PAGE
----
Anthony Burgess
  • While clearly a masterpiece, suffers from one fairly serious flaw — that of outright unreadability. This reviewer should know, because he has just read it. … Looming like one of the Don's chimerical adversaries, it is a giant...But the giant has a giant weight problem and is elderly, and soft-brained. Reading can be compared to an indefinite visit from your most impossible senior relative, with all his pranks, dirty habits, unstoppable reminiscences, and terrible cronies. When the experience is over, and the old boy checks out at last (on page 846 — the prose wedged tight, with no breaks for dialogue), you will shed tears all right; not tears of relief or regret but tears of pride. You made it, despite all that could do.
    Miguel de Cervantes
  • Like Bradley Pearson in , 'N', as he is called, uses quotation marks for such vulgarisms as 'sulks,' 'commuters' and 'worthwhile activities', as well as for phrases like 'too good to be true', 'the wrong end of the stick' and 'keep in touch.' The reader reflects that a cliché or approximation, wedged between two inverted commas, is still a cliché or approximation. Besides, you see how it would 'get on your nerves' if I were to 'go on' like this 'the whole time'...
    Martin Amis
  • While clearly an impregnable masterpiece, suffers from one fairly serious flaw - that of outright unreadability. This reviewer should know, because he has just read it. The book bristles with beauties, charm, sublime comedy; it is also, for long stretches (approaching about 75 per cent of the whole), inhumanly dull.... Reading can be compared to an indefinite visit from your most impossible senior relative, with all his pranks, dirty habits, unstoppable reminiscences, and terrible cronies. When the experience is over, and the old boy checks out at last (on page 846 - the prose wedged tight, with no breaks for dialogue), you will shed tears all right: not tears of relief but tears of pride. You made it, despite all that could do.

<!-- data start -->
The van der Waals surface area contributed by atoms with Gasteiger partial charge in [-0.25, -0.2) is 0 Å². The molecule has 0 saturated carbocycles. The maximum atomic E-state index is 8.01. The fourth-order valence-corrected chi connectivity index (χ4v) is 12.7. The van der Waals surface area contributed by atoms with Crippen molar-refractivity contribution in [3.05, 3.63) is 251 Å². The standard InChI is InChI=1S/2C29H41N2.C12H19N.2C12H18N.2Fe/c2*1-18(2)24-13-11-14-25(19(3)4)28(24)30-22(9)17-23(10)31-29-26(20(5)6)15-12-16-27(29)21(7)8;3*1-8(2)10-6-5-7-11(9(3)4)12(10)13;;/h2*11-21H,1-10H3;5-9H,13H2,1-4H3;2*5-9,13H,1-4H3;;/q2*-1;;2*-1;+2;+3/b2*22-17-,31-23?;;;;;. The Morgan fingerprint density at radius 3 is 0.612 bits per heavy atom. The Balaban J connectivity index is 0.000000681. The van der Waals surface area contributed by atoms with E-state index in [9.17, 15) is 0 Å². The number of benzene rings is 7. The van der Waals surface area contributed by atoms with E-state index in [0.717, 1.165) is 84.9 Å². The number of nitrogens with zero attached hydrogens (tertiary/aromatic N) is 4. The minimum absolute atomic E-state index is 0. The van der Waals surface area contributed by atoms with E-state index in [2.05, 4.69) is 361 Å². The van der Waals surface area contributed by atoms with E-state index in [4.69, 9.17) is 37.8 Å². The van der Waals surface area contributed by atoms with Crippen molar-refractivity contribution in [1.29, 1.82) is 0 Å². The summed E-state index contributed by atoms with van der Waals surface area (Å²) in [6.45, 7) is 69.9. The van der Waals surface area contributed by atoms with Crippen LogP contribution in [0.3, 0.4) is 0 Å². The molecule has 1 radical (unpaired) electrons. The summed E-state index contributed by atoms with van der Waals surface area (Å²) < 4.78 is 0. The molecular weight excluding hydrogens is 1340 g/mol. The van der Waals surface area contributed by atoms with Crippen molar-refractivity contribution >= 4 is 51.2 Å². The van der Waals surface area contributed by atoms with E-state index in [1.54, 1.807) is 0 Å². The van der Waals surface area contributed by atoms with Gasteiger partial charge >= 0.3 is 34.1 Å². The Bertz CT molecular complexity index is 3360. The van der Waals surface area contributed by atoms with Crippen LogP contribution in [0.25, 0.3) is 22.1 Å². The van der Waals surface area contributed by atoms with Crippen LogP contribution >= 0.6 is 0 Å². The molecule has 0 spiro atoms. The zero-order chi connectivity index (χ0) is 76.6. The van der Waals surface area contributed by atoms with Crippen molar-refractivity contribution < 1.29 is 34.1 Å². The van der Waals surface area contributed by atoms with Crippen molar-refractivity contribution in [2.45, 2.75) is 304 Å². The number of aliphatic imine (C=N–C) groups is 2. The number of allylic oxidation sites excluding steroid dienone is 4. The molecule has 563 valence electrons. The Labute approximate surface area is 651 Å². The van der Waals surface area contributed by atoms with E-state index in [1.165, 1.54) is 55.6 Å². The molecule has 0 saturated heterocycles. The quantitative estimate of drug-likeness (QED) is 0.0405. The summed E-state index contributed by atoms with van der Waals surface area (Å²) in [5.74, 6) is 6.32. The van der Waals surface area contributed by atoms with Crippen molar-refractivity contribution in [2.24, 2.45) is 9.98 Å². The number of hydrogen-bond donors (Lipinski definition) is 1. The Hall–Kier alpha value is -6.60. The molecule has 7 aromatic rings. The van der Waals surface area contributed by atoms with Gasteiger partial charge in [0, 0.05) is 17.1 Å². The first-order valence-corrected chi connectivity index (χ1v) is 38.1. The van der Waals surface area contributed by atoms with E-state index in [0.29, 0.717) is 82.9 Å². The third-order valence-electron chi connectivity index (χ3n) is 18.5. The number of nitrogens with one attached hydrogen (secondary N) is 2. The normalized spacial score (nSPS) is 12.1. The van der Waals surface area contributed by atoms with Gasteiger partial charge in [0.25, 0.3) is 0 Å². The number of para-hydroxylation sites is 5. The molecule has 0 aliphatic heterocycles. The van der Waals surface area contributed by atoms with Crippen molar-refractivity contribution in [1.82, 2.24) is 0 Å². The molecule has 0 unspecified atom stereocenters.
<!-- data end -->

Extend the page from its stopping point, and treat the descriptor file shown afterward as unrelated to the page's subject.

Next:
Martin Amis
  • Of all the ridiculous expressions people use--and people use a great many ridiculous expressions--one of the most ridiculous is "No news is good news." "No news is good news" simply means that if you don't hear from someone, everything is probably fine, and you can see at once why this expression makes such little sense, because everything being fine is only one of many, many reasons why someone may not contact you. Perhaps they are tied up. Maybe they are surrounded by fierce weasels, or perhaps they are wedged tightly between two refrigerators and cannot get themselves out. The expression might as well be changed to "no news is bad news," except that people may not be able to contact you because they have just been crowned king or are competing in a gymnastics tournament. The point is that there is no way to know why someone has not contacted you, until they contact you and explain themselves. For this reason, the sensible expression would be "no news is no news," except that it is so obvious that it is hardly an expression at all.
    Daniel Handler